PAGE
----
Buyers who are not first-time homebuyers or who already own residential property are now paying an ad valorem stamp duty of 15% on the purchase of a residential property. Since the stamp duty involved in buying and selling a property in the name of a limited company is only 0.26%, which is much lower than the resale of a residential property by a natural person, and the procedures are simple and quick, buyers will consider buying the property by transferring the shares of the limited company holding the property.
Another advantage of buying a property by share transfer is that the rental income of the property can be exempted from the 15% property tax, and the profits tax can be paid in the name of a limited company. Since a limited company can claim deductions for all related expenses (including repairs and maintenance, management fees, mortgage interest, salaries, telephone Internet access fees, stationery, cleaning, accounting audits, etc.) that generate rental income, the assessable profits can be greatly reduced. Profits under 2 million (without other related entities nominated for taxation at the two-tiered tax rate) are also subject to only 8.25% profits tax.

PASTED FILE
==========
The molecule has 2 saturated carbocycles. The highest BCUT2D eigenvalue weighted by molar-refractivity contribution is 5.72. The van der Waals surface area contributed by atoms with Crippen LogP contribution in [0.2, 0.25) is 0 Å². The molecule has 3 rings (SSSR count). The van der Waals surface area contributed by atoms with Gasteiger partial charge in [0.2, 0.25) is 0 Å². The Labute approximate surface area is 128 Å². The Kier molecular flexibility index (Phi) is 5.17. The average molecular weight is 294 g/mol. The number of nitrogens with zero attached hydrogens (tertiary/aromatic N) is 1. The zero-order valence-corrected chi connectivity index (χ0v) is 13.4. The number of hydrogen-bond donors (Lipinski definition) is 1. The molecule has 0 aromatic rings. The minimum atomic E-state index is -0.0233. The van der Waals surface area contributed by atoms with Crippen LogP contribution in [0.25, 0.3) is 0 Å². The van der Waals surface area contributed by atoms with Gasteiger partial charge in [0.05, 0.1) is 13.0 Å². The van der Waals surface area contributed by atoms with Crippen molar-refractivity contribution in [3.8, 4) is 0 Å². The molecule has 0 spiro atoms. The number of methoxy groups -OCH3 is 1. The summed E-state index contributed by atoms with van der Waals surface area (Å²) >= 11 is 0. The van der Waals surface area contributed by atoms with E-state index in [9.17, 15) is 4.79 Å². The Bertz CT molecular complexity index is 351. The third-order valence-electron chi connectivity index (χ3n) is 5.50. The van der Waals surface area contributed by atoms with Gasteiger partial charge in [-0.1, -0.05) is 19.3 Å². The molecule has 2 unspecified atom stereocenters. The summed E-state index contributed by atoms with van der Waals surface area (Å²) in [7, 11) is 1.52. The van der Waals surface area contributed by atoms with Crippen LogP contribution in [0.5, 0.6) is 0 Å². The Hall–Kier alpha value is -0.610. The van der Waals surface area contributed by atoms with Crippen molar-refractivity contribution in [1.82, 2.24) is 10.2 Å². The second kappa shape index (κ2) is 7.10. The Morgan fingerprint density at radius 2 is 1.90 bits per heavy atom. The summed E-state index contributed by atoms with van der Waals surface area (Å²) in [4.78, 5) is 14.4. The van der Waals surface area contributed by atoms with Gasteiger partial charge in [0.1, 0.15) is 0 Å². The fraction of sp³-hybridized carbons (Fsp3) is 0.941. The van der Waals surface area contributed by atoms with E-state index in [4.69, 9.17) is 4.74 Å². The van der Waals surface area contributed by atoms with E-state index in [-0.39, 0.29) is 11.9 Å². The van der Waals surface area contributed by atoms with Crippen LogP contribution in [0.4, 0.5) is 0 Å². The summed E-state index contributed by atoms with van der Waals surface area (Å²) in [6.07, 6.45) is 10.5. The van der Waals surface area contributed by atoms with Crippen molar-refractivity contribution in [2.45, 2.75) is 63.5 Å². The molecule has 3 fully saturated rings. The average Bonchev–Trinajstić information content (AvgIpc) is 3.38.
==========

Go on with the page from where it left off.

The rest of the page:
However, there are also many disadvantages to buying and selling properties in the name of a limited company. First, the buyer needs to spend time managing the operation of the company. Every year, they must hire an auditor to prepare audit reports and tax returns. All accounting documents and documents must be kept for at least 7 years. It is necessary to file an annual return every year or notify the Companies Registry of any changes in the company or directors within the time limit.
In terms of bank mortgages, banks will only lend to buyers who purchase properties as natural persons but will not lend to buyers to purchase shares in property companies. In other words, a buyer who buys a property in the name of a company must first pay the full amount to complete the share transfer and then can apply for a mortgage from the bank. Therefore, the buyer may first apply for a high-interest loan from the financial company to purchase the company’s shares.
Another buyer to be aware of is that it will be difficult to find new buyers in the future. Since the new buyer cannot apply for a mortgage to buy shares in the company, he needs to have a certain number of financial resources to complete the transfer of the shares in advance. These wealthy and wealthy new buyers are not easy customers to find in the market.
Buyers should also be aware that buying a property in the name of a limited company may indirectly take over some hidden problems of the company, so it is necessary to find out whether the limited company has hidden debts, unpaid taxes, or potential lawsuits before the transaction. Wait…
The above information is for reference only. If in doubt, we welcome your tax inquiry